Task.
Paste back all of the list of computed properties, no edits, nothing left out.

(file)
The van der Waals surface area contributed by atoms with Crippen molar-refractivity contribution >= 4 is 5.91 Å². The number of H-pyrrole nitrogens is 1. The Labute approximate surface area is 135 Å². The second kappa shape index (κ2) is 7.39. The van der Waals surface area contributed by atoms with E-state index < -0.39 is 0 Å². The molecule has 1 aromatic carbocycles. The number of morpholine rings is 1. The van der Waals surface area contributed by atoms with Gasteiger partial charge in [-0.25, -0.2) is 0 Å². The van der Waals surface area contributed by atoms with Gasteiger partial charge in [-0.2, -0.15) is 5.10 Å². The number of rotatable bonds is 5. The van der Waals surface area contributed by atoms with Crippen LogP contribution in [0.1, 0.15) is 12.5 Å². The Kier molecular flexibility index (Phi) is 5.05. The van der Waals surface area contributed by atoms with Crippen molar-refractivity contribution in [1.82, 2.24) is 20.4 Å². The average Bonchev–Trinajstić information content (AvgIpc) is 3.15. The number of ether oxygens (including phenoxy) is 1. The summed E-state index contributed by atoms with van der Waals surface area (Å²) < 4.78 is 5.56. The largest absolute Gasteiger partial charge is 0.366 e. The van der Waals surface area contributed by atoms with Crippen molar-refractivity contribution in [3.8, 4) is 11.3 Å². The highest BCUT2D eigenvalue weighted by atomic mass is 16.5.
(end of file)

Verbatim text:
The van der Waals surface area contributed by atoms with Crippen molar-refractivity contribution >= 4 is 5.91 Å². The number of H-pyrrole nitrogens is 1. The Labute approximate surface area is 135 Å². The second kappa shape index (κ2) is 7.39. The van der Waals surface area contributed by atoms with E-state index < -0.39 is 0 Å². The molecule has 1 aromatic carbocycles. The number of morpholine rings is 1. The van der Waals surface area contributed by atoms with Gasteiger partial charge in [-0.25, -0.2) is 0 Å². The van der Waals surface area contributed by atoms with Gasteiger partial charge in [-0.2, -0.15) is 5.10 Å². The number of rotatable bonds is 5. The van der Waals surface area contributed by atoms with Crippen LogP contribution in [0.1, 0.15) is 12.5 Å². The Kier molecular flexibility index (Phi) is 5.05. The van der Waals surface area contributed by atoms with Crippen molar-refractivity contribution in [1.82, 2.24) is 20.4 Å². The average Bonchev–Trinajstić information content (AvgIpc) is 3.15. The number of ether oxygens (including phenoxy) is 1. The summed E-state index contributed by atoms with van der Waals surface area (Å²) < 4.78 is 5.56. The largest absolute Gasteiger partial charge is 0.366 e. The van der Waals surface area contributed by atoms with Crippen molar-refractivity contribution in [3.8, 4) is 11.3 Å². The highest BCUT2D eigenvalue weighted by atomic mass is 16.5.